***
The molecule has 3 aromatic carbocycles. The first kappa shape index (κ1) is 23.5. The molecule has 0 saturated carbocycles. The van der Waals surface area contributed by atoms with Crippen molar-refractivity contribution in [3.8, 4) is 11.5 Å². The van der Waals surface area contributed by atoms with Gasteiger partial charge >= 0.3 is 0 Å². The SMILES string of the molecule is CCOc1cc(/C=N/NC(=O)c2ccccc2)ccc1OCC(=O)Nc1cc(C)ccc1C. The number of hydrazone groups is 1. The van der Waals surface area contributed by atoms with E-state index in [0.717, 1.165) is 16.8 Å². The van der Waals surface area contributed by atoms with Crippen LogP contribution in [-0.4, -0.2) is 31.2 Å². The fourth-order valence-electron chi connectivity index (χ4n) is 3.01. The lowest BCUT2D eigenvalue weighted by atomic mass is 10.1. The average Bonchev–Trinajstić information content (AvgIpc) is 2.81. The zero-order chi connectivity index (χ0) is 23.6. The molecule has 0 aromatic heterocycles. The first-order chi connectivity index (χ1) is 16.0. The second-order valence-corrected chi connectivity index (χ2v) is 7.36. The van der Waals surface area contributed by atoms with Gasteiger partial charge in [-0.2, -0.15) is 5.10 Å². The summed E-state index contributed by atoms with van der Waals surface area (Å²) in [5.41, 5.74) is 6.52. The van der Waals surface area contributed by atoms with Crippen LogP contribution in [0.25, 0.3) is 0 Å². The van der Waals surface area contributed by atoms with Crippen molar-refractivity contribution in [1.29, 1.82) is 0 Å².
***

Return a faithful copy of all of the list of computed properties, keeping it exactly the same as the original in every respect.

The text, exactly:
The molecule has 3 aromatic carbocycles. The first kappa shape index (κ1) is 23.5. The molecule has 0 saturated carbocycles. The van der Waals surface area contributed by atoms with Crippen molar-refractivity contribution in [3.8, 4) is 11.5 Å². The van der Waals surface area contributed by atoms with Gasteiger partial charge >= 0.3 is 0 Å². The SMILES string of the molecule is CCOc1cc(/C=N/NC(=O)c2ccccc2)ccc1OCC(=O)Nc1cc(C)ccc1C. The number of hydrazone groups is 1. The van der Waals surface area contributed by atoms with E-state index in [0.717, 1.165) is 16.8 Å². The van der Waals surface area contributed by atoms with Crippen LogP contribution in [-0.4, -0.2) is 31.2 Å². The fourth-order valence-electron chi connectivity index (χ4n) is 3.01. The lowest BCUT2D eigenvalue weighted by atomic mass is 10.1. The average Bonchev–Trinajstić information content (AvgIpc) is 2.81. The zero-order chi connectivity index (χ0) is 23.6. The molecule has 0 aromatic heterocycles. The first-order chi connectivity index (χ1) is 16.0. The second-order valence-corrected chi connectivity index (χ2v) is 7.36. The van der Waals surface area contributed by atoms with Gasteiger partial charge in [-0.2, -0.15) is 5.10 Å². The summed E-state index contributed by atoms with van der Waals surface area (Å²) in [5.41, 5.74) is 6.52. The van der Waals surface area contributed by atoms with Crippen LogP contribution in [0.25, 0.3) is 0 Å². The van der Waals surface area contributed by atoms with Crippen molar-refractivity contribution in [1.29, 1.82) is 0 Å².